The kind of love that “distinguishes and prefers,” Maghen writes, is the only kind of love that’s really worth living for, and is at the core of how we humans work. “We all love preferentially, and that’s the only kind of love we value, the only kind of love we want back from the people we love.”
He continues that it is, and always will be, in human nature to prefer certain people over others, to create groups and communities that they relate to better than others, love more than others. Most of all Maghen advocates that this is a good way to live, in fact, the best way to live.
These kinds of preferences, Maghen explains, lead to multiculturalism, to a world of “dazzling diversity, of independent and self-respecting societies and communities that value, retain, and revel in their own uniqueness,” and the only thing that can actually lead to peace.
Peace, while unattainable through John Lennon’s method, actually becomes a possibility when different people and cultures find a commonality in what matters most to them, Maghen argues. “Prefer your family, and you will have something genuinely in common with all decent…loving human beings the world over, an experience to share with almost everyone,” he writes, “and there’s the real common ground for you: we all love preferentially. There’s the real basis for cross-cultural understanding. There’s the only potential for peace.”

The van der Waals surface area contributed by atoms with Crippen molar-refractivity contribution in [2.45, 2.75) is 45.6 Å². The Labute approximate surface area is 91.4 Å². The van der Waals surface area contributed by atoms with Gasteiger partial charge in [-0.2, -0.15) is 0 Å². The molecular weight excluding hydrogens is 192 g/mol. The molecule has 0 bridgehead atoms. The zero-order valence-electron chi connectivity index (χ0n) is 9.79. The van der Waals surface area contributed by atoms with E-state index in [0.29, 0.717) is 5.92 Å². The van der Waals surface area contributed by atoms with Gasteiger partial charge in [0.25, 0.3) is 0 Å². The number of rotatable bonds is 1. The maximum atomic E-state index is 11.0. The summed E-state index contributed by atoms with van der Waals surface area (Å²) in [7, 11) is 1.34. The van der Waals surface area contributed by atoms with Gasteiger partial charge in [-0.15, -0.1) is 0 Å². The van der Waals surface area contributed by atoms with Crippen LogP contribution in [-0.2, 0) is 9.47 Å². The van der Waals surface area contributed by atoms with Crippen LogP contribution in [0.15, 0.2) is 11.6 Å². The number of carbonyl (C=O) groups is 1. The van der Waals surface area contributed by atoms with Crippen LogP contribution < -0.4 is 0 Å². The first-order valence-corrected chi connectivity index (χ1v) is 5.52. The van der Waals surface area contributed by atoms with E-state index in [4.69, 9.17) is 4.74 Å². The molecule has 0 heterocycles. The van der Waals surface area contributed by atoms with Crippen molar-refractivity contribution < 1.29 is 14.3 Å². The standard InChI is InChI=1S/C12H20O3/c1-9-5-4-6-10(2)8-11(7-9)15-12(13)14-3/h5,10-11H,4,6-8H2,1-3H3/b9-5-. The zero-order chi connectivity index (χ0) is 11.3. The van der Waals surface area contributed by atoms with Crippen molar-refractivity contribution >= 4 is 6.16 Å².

But what about fascism and other past and present murderous regimes, you ask? Good question, and one that Maghen diffuses easily. To find out how, you’ll have to read the book.
So, where does Jewishness fit into all of this? Maghen explains that in order to create multiculturalism, we have to cultivate multiple cultures all over the world. Simple enough, but what we often forget is that Jewishness is one of those cultures. Still, what does that even mean? What is it, really, to be Jewish?